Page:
Contemporary design compresses the problems of quantum physics into domestic space. In Lightspeed, a show opened September 7th at the Ruth Bachofner Gallery in Santa Monica, California, Oregon artist Trygve Faste explores the kinetic architecture of such transformations. His work experiments with the way lines organize space dimensionally, how angles catch and refract light, and the way color is dispersed across conjoining planes. Faste suggests that within the context of consumer culture, image and form combine to seduce and manipulate perception, pushing culture past the limits of terminal velocity.
Faste refers to the pieces in the show as “protoforms,” a term which relates both to the experimental nature of making prototypes and also to the idea that while the shaped canvases on which he works have more dimension than a typical painting, they exist in the realm of planar-image and illusion, never actually achieving the fully-dimensional existence of free-standing sculpture. The fact that they appear to be about to do so is the source of their kinetic appeal. While Faste’s protoforms reference the tradition of “picture-as-object” pioneered by Frank Stella, the figures move beyond static representation into the realm of what is known commercially as kinetic styling—capturing the implied velocity of an object-in-motion and delivering the impression of energy caught in the act of conversion into material form.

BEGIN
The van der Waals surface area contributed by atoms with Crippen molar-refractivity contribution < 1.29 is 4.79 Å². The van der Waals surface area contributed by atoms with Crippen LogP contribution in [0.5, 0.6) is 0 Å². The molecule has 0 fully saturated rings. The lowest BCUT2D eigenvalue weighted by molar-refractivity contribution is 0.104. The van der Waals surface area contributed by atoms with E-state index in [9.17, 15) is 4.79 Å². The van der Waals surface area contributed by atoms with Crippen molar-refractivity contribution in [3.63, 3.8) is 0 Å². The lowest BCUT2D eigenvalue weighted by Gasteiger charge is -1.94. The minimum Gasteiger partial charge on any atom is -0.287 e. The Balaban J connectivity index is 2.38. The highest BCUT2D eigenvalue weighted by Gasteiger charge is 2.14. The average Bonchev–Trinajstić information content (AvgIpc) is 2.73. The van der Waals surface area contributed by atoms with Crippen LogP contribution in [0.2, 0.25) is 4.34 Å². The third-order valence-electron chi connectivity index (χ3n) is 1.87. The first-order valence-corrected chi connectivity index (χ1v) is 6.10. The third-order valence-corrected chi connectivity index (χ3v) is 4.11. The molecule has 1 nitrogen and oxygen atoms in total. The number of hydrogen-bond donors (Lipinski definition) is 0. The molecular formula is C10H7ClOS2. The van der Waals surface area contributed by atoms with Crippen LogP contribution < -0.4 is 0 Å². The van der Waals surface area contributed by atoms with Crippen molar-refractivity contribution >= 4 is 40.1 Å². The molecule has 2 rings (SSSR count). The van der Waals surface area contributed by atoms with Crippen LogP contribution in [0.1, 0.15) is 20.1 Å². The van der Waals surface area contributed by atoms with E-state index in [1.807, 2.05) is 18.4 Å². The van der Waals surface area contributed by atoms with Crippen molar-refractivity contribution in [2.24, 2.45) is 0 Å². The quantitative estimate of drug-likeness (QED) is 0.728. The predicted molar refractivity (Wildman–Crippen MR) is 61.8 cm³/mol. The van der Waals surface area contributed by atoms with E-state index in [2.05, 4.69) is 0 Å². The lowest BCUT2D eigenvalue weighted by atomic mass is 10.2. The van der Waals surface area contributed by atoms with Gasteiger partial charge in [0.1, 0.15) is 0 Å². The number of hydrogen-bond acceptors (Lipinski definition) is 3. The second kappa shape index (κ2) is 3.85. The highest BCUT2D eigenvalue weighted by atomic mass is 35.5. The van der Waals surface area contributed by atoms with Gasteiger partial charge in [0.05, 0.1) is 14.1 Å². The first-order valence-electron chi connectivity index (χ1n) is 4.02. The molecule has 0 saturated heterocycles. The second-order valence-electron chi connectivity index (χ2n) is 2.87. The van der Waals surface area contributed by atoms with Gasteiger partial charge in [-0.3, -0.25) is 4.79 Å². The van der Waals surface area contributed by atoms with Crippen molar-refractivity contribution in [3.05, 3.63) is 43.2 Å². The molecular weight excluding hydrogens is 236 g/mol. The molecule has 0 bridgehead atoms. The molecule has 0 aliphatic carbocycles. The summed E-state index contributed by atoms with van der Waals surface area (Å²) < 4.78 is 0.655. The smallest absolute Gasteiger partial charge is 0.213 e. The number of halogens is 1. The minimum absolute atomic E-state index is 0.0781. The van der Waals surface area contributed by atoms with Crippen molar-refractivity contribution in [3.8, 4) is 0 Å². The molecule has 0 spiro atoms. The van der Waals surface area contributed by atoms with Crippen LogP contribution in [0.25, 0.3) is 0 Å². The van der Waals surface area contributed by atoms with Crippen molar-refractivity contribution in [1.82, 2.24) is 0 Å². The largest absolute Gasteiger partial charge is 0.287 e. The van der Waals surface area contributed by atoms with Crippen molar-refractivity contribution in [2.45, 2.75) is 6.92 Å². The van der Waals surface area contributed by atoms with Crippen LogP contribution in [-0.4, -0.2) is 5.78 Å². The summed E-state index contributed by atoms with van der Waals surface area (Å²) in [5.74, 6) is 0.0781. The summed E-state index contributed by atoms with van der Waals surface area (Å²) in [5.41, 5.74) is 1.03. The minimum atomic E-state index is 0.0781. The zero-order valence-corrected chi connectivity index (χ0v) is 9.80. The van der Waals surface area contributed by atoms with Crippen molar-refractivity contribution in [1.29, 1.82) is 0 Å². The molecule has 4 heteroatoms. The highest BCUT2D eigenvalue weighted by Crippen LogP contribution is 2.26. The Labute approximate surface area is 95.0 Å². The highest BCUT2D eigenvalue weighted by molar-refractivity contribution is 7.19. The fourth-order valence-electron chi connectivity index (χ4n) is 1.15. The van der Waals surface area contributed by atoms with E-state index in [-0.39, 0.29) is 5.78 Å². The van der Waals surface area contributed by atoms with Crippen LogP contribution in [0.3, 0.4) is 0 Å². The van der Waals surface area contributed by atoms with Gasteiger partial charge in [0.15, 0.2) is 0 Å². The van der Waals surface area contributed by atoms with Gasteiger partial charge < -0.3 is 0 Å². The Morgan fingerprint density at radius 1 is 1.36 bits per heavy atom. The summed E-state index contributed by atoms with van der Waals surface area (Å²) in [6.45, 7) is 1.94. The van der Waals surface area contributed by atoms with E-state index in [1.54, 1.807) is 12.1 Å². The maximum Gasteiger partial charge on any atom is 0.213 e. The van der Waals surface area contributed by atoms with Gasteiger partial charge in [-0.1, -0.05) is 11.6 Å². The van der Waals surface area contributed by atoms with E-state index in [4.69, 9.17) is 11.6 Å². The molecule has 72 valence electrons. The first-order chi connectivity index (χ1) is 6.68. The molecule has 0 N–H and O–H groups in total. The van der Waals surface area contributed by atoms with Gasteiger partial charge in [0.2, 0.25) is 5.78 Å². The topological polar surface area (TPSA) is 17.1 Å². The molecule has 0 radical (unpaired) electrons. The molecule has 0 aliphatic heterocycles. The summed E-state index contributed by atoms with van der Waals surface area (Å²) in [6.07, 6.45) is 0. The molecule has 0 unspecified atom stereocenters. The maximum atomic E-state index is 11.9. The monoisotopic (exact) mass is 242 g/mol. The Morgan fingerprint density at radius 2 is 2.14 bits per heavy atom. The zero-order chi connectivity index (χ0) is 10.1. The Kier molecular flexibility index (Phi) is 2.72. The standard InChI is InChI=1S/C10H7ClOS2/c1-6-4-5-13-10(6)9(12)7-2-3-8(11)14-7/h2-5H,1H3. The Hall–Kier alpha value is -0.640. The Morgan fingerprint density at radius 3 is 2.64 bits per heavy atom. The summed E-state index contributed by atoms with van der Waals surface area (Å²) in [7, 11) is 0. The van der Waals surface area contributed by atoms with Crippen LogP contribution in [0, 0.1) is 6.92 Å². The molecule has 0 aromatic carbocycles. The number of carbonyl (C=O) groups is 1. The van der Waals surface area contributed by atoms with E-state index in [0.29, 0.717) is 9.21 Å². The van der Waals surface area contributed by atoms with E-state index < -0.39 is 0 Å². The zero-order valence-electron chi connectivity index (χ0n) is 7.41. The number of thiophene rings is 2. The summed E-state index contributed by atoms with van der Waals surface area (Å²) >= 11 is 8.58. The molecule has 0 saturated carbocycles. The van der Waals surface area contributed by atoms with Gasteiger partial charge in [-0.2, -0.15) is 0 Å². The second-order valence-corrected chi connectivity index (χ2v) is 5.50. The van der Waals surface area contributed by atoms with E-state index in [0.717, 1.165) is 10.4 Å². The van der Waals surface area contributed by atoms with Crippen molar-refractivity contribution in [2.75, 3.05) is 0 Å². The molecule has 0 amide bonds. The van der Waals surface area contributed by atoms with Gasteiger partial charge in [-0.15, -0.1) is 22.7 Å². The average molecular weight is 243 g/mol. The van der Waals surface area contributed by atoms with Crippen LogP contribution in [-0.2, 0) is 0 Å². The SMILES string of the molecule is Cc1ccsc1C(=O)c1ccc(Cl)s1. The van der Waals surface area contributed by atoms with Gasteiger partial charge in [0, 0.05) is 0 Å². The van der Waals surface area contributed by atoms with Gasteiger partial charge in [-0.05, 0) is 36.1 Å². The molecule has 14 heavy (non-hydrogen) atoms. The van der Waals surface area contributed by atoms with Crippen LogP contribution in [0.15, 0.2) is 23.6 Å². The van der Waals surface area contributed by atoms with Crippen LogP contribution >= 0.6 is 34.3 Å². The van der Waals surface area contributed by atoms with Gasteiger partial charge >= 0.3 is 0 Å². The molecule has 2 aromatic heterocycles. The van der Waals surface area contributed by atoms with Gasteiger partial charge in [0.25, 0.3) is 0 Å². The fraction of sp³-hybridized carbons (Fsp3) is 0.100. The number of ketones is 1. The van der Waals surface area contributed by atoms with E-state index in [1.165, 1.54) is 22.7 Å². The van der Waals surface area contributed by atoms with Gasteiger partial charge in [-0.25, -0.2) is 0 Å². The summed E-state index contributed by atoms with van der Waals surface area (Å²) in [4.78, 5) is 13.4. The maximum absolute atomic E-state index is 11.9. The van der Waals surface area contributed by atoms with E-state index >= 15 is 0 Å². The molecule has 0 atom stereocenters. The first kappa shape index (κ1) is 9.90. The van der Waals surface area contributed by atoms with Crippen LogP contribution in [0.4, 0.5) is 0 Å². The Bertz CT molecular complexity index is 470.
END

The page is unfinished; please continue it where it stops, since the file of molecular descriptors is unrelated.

Faste’s work has its genesis in image research; his work references contemporary trends in industrial and product design. Through careful study of contemporary culture, the artist has gathered a lexicon of repeated shapes and patterns related to the architectural, technological, and psychological trends his work explores. Faste’s multi-planar canvases are bent into three-dimensional representations of these forms, then gessoed and smoothed so that all canvas seams are concealed. Next, some sections of the canvas are masked, while others are air brushed with slick acrylic hues and shades, creating an illusion of depth reiterated by the play of color across conjoined planes.
When finished, each of the pieces is given a title that references the specific colors that comprise its surface gloss. One of the most interesting aspects of the figures is the implied prism outside the frame. The figures explore the ways lines emerging from specific but unrepresented points of origin in dimensionally organized space, and the way the angles these lines create catch and refract light. The relationship between color and form in each piece is both kinetic and dynamic. The effect Faste achieves is that of observing light in the process of being bent, as if he were able to capture the moment immediately preceding the transformation of light energy into perceivable matter.
Stills of Faste’s creative process can be viewed at trygvefaste.com. They reveal that while it is easy to interpret Faste’s work as “futuristic,” to do so may be naive. While his process is technologically sophisticated, the media the artist incorporates in his finished figures (wood, canvas, paint,) are relatively primitive. Seen from this angle, Lightspeed is a visual reiteration of the first (ancient) law of the conservation of energy. Faste’s work suggests that everything we consume originates as particle and wave. It suggests that matter is merely energy manipulated, through the process of design, into material forms intended first to stimulate, and then to satisfy desire.
By Beth Russell